Blackhawks: Scott Darling gets the start in Game 3


Blackhawks: Scott Darling gets the start in Game 3

Scott Darling’s 42-stop performance in Game 1 earned him plenty of praise and accolades for an incredible relief performance.

That outing, coupled with another rough one from CoreyCrawford, have now earned Darling his first NHL postseason start.

Coach Joel Quenneville said he’ll go with Darling when the Blackhawks host the Nashville Predators in Game 3 of their first-round series at 2 p.m. Sunday.

“We’re going with Darling on performance,” Quenneville said via conference call on Saturday afternoon. “Obviously it’s a tough choice, knowing both had consideration. Scotty’s coming off a spectacular outing and his play is deserving of a start at home. He deserves it based on how we’ll he’s played.”

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Darling came in to start the second period in Game 1 after Crawford allowed three goals on 12 shots in the first period that night. He was stellar, making many critical stops while the Blackhawks rallied for a 4-3 double-overtime victory.

Still, Quenneville said choosing Crawford for Game 2 was an easy decision. Crawford got the Blackhawks through some big games this season, especially when Patrick Kane first went down with a fractured clavicle. ButCrawford struggled, in Game 2 more than in Game 1, leading to this choice. Quenneville said after Game 2 that, “we’ll do what gives us our best chance,” so Darling gets the chance.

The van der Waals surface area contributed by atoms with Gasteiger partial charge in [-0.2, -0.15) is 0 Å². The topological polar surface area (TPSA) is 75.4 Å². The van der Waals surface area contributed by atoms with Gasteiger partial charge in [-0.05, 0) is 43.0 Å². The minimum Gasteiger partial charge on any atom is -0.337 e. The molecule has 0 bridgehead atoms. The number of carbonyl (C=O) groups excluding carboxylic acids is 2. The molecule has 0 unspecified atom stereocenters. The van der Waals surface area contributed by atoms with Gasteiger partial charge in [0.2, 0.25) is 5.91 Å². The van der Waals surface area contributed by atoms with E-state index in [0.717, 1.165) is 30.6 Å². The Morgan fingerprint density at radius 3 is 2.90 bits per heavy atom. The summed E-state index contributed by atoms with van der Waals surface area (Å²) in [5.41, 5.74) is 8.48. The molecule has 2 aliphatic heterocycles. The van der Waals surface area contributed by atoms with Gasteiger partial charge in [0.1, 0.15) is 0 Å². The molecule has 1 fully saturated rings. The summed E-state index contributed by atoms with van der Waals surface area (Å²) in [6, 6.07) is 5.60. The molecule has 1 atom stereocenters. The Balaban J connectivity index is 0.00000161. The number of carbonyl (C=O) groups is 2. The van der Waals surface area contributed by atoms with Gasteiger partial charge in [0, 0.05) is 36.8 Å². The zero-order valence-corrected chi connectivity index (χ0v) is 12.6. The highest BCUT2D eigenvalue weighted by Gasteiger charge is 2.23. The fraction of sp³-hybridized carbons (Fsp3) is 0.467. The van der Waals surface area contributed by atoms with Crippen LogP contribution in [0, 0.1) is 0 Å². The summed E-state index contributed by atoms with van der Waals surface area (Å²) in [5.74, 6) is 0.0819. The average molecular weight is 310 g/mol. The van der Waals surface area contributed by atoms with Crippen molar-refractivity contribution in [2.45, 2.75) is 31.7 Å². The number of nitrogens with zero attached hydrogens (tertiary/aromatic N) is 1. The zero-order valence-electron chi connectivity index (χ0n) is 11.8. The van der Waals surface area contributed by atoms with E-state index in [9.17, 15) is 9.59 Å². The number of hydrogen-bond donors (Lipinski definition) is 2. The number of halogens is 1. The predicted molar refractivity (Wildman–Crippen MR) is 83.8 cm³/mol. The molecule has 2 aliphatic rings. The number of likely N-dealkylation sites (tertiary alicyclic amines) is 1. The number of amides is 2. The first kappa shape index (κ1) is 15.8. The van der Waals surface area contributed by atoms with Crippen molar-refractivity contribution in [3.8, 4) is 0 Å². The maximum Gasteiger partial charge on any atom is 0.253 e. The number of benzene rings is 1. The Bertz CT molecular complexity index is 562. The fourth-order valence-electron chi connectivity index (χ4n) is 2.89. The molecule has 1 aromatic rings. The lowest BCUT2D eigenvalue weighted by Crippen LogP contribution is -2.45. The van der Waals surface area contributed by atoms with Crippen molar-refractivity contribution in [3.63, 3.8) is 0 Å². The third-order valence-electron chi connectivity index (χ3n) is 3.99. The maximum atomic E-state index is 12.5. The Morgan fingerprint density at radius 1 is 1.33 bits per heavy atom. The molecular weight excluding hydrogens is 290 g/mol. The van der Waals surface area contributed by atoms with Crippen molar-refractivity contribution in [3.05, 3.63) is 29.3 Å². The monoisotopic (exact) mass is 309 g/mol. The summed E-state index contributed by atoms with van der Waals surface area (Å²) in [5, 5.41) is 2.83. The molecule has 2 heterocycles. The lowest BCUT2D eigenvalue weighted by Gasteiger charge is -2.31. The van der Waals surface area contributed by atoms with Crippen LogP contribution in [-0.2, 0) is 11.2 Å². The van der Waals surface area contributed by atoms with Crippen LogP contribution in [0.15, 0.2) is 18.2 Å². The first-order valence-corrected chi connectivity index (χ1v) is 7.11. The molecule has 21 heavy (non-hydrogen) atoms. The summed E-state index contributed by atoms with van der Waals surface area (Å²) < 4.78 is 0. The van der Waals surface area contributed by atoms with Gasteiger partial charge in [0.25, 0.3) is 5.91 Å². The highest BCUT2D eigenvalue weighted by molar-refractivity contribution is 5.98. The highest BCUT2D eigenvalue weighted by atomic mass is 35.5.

Darling, speaking prior to Game 2 in Nashville, said he understood why he didn’t play Game 2.

“At the end of the day it’s about winning games and the coaching staff knows a little bit more about winning than I do,” he said. “There’s always a want to start. I’m just thrilled to be a part of it, happy I got any minutes at all.”

It’s been a postseason about-face for Crawford, who ended the regular season with a 2.27 goals-against average and a .924 save percentage (sixth best in the NHL). But Crawford, coupled with a defense that’s still giving up way too much, struggled in Game 2. He allowed six goals on 35 shots.

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Goaltending coach Jimmy Waite told Crawford he isn’t starting on Sunday. Quenneville said will talk to Crawford face to face tomorrow.

“I would expect crow to handle it like a pro,” Quenneville said. “I think he’d be understanding, knowing you have competitive instinct and want to be there. I’m sure he’s probably not happy but can’t say exactly how he handled it.”